"Whenever I begin work on a new book, I am reborn into a new world."
Hoosier author James Alexander Thom's first published novel, Spectator Sport, has been reissued as a print-on-demand book after nearly 20 years out of print.
The novel, a race-fan's-eye-view of the lethal, rain-delayed 1973 Indianapolis 500-Mile Race, was originally published in 1978, before the Owen County native became nationally known for his best-selling American frontier and Indian War novels, such as Long Knife, Follow the River, Panther in the Sky, The Red Heart, and Sign-Talker.
The new edition, published by www.iUniverse.com as an Authors Guild Backinprint.com Edition, was redesigned with "a less lurid cover than the original Avon Paperback," says Thom.
Thom says he instigated the reprint because readers who have all his other books complained that they couldn't find copies of his first novel.
Spectator Sport recreates minute by minute the three-day part effort to complete the 1973 '500' and the legendary quagmire of muck, misery, and waste the crowded infield became during the three rainy days. A driver and a crewman were killed and spectators were hurt.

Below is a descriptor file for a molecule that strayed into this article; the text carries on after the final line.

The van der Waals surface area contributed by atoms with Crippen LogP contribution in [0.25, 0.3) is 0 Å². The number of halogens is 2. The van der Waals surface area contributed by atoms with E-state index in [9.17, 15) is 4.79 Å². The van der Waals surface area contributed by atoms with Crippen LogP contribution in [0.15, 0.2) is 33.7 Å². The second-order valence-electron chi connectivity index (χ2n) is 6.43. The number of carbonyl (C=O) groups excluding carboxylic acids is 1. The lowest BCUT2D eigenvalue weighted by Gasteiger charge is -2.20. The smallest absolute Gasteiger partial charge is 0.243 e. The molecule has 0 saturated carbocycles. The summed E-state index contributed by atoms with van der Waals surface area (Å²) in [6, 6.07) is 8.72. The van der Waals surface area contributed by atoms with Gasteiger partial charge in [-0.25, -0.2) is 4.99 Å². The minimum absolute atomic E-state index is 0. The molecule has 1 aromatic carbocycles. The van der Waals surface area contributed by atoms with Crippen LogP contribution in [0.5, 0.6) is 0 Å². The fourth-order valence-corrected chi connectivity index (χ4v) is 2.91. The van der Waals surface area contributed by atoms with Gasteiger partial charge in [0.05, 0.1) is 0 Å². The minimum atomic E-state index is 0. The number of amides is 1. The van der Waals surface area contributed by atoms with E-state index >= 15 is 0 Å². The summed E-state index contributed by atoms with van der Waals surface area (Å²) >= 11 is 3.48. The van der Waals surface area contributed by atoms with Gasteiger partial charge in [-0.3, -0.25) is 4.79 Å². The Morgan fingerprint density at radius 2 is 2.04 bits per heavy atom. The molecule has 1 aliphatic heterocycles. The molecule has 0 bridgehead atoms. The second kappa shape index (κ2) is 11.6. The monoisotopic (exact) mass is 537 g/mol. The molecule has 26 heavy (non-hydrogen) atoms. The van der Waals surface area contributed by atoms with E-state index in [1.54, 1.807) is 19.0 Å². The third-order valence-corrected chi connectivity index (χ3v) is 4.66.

Thom, a former Indianapolis newspaperman, was in the crowd for the part of the event, and supplemented his eyewitness observations with research in newspaper files and with tapes provided by the late Sid Collins of his three-day broadcast coverage.
"I dealt with some serious troubling cultural trends in that book," Thom says. "I'm sorry to say they've only gotten worse since then so the book is still meaningful."
The novel was such an unflattering portrayal of the sporting spectacle that Speedway officials wouldn't cooperate when film production company tried to make a movie from the novel months later, and that project was scrapped.